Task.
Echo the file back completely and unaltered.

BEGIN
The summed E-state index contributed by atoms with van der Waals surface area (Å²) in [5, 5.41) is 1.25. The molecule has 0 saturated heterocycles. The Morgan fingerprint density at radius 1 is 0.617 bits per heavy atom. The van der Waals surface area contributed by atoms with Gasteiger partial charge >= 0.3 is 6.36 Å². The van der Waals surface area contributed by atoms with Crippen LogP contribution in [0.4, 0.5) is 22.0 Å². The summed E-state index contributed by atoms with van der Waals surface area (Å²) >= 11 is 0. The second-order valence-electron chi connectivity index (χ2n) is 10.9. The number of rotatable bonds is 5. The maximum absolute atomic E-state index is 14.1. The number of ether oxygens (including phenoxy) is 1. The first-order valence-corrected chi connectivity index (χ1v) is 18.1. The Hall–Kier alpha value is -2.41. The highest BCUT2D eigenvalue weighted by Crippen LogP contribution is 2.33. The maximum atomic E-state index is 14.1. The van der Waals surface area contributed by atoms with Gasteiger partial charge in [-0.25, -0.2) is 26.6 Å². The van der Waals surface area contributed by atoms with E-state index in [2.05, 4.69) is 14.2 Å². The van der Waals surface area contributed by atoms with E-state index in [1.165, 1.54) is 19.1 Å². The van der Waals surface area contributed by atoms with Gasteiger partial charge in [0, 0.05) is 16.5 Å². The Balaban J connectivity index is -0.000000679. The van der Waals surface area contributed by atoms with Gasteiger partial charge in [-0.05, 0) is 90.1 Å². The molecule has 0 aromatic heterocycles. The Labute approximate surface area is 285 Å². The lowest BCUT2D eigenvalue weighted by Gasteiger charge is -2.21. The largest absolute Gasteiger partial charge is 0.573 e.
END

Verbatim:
The summed E-state index contributed by atoms with van der Waals surface area (Å²) in [5, 5.41) is 1.25. The molecule has 0 saturated heterocycles. The Morgan fingerprint density at radius 1 is 0.617 bits per heavy atom. The van der Waals surface area contributed by atoms with Gasteiger partial charge >= 0.3 is 6.36 Å². The van der Waals surface area contributed by atoms with Crippen LogP contribution in [0.4, 0.5) is 22.0 Å². The summed E-state index contributed by atoms with van der Waals surface area (Å²) >= 11 is 0. The second-order valence-electron chi connectivity index (χ2n) is 10.9. The number of rotatable bonds is 5. The maximum absolute atomic E-state index is 14.1. The number of ether oxygens (including phenoxy) is 1. The first-order valence-corrected chi connectivity index (χ1v) is 18.1. The Hall–Kier alpha value is -2.41. The highest BCUT2D eigenvalue weighted by Crippen LogP contribution is 2.33. The maximum atomic E-state index is 14.1. The van der Waals surface area contributed by atoms with Gasteiger partial charge in [-0.25, -0.2) is 26.6 Å². The van der Waals surface area contributed by atoms with E-state index in [2.05, 4.69) is 14.2 Å². The van der Waals surface area contributed by atoms with E-state index in [1.165, 1.54) is 19.1 Å². The van der Waals surface area contributed by atoms with Gasteiger partial charge in [0, 0.05) is 16.5 Å². The Balaban J connectivity index is -0.000000679. The van der Waals surface area contributed by atoms with Gasteiger partial charge in [-0.05, 0) is 90.1 Å². The molecule has 0 aromatic heterocycles. The Labute approximate surface area is 285 Å². The lowest BCUT2D eigenvalue weighted by Gasteiger charge is -2.21. The largest absolute Gasteiger partial charge is 0.573 e.